3. Lucas Raymond, LW/RW, Frölunda HC J20/Frölunda HC (SuperElit/SHL): One of the most fun players to watch from this group, Lucas Raymond does an outstanding job of creating offense. He has the ability to weave in and out of traffic while attacking the dangerous areas of the ice. His hockey IQ is unreal. He sees the ice a step ahead of players who already think a step ahead. His dynamic skating is immediately noticeable. Raymond is one of the best playmakers in this draft class and isn’t afraid to show his creativity with the puck. He has lightning-quick hands and the ability to keep the puck on a string at high speeds. Raymond has unreal vision and can be a flashy playmaker. He has the ability to make cross-ice passes through traffic and the understanding that it isn’t always the best play.
Don’t mistake the shifty winger as just a playmaker though, he has a great wrist shot that he isn’t afraid to use which makes him a legitimate scoring threat at any level. He is currently playing in the SuperElit (Swedish junior league) after starting the year in the SHL (Swedish men’s league). He wasn’t getting adequate playing time so they elected to send him down. He had the skill to compete at the SHL level but the coaching staff didn’t want to play a young kid top-six minutes. Below you can see a beautiful goal by Raymond at the World U18s.
4. Anton Lundell, C, HIFK (Liiga): Anton Lundell is the most complete player in this draft class. He is responsible defensively and has the offensive tools to put his team up on the scoreboard offensively. His 200-foot game is NHL-ready and his offensive game isn’t far behind. Some evaluators have deemed him offensively-conservative and not dynamic but the young Finn has produced at every level, including the Liiga where he currently has five goals and nine points in just 16 games. This is impressive considering the fact that the Liiga is a top-five league in the world and he’s doing this as a just-turned 18-year-old.
Lundell’s shot is electric. He has a quick release and can get it off effortlessly in stride. He has great hands in tight and excels in the cycle game. His defensive play is what bumps him into the upper tiers of this draft class, however. He is able to play against tough competition, and not only hold his own, but win that battle and still produce offense. He plays a mature game that will translate to the NHL quickly.
Lundell’s quick release is shown below. You can see how quickly the puck jumps off his stick.
5. Alexander Holtz, RW, Djurgårdens IF (SHL): Alexander Holtz has been the running mate of Lucas Raymond at all international events for years. Now, Holtz has taken his talents to Djurgårdens in the SHL and has been producing without his best friend. With six goals in 19 total games with Djurgårdens, Holtz has proven to be a reliable goal scorer for the Swedish club.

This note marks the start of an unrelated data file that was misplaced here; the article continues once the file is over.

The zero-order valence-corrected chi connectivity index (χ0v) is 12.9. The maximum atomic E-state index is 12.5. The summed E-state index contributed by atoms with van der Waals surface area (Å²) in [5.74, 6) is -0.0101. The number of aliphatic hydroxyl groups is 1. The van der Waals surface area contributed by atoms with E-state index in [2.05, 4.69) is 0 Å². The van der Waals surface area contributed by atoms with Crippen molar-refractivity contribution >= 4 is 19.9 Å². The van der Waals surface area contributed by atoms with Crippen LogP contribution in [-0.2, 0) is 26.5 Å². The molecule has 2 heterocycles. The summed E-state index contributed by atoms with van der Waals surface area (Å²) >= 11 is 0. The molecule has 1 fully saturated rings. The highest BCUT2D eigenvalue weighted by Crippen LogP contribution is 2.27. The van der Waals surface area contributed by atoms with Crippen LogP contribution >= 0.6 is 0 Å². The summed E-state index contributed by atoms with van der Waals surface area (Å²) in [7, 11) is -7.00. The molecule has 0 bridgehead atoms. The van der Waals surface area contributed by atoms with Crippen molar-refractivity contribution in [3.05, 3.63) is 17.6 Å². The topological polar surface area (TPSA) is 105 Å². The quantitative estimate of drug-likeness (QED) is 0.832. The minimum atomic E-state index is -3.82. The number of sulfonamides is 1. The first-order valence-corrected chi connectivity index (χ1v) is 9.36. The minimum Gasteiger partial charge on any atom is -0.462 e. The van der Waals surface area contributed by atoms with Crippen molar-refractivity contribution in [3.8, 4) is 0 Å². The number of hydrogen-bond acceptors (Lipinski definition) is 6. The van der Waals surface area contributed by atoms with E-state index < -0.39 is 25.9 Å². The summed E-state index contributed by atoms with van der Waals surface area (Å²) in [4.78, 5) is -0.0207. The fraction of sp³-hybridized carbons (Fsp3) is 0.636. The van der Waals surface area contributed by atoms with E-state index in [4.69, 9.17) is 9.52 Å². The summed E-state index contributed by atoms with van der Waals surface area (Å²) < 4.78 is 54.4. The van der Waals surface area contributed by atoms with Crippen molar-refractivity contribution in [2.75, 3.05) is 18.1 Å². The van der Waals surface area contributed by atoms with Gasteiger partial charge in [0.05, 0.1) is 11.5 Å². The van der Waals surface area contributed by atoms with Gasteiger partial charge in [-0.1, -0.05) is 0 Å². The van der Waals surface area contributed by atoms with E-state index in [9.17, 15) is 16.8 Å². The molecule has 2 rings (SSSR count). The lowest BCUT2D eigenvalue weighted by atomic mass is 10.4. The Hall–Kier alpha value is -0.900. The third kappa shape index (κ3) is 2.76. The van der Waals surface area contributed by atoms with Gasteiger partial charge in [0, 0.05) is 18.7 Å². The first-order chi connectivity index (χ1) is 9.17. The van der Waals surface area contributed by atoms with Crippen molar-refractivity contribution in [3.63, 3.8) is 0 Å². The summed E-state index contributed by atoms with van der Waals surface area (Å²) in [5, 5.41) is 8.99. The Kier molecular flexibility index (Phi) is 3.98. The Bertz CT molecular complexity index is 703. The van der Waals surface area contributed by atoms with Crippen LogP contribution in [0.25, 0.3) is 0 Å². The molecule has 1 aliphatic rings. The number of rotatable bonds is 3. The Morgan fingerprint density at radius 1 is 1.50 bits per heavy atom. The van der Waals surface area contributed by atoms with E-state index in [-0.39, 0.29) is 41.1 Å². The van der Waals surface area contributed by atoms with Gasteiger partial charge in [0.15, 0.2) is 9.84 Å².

Holtz has the best shot in this draft and could challenge for a Rocket Richard trophy in the future. He scores in a variety of ways, whether it’s with his deadly wrist shot off the rush or cleaning up garbage around the net, he just has a nose for the net. Holtz’s one-timer is a dangerous weapon — specifically on the powerplay — where he is able to play an Ovechkin/Laine type role of drawing defenders in towards him. His powerplay presence forces the opposition to stay honest, opening up space for his teammates without removing his ability to be the most dangerous weapon on the ice.
Holtz is also a capable playmaker who is able to find his teammates when he doesn’t have the time and/or space to get his shot off. The only issue is he doesn’t need a lot of either to put the puck past the netminder.
We can see how good Holtz shot is in the video below.
6. Tim Stützle, C/W, Adler Mannheim (DEL): The fast-rising German was outside of the top-31 for many at the start of the year, mostly because analysts still didn’t know how playing at the DEL-level would translate to the NHL. I think it’s safe to say that the skill set that Tim Stützle brings is too good to ignore. Playing for the same team that the Red Wings 2019 first-round pick, Moritz Seider, played for in Adler Mannheim, Stützle has been putting on a show. He is currently on a point-per-game pace and his raw skills are mouth-watering.
Stützle is an elite skater who can stop-and-start on a dime. He has the ability to embarrass defenders with his quick feet, superb edge work, and agility. He takes unique routes around the offensive zone, staying unpredictable and dangerous. He has a predatory nature to his game. He is creative offensively and does a good job of keeping his opponents on their toes.
We can see how dangerous Stützle can be below. Despite his teammate not being able to finish on the play, Stützle makes a beautiful play.
7. Noel Gunler, LW/RW, Luleå HF (SHL): One of the most divisive prospects this year, Noel Gunler isn’t in the good books of Swedish Hockey as he’s been left off of numerous national teams at the U18 and U20 level that he clearly had the skill set to crack. There have been rumors of attitude issues but there hasn’t been anything substantiated. Without question, Gunler is a high-end talent and until something is confirmed or revealed as to major off-ice issues, Gunler will and should be in the top-10 of most rankings.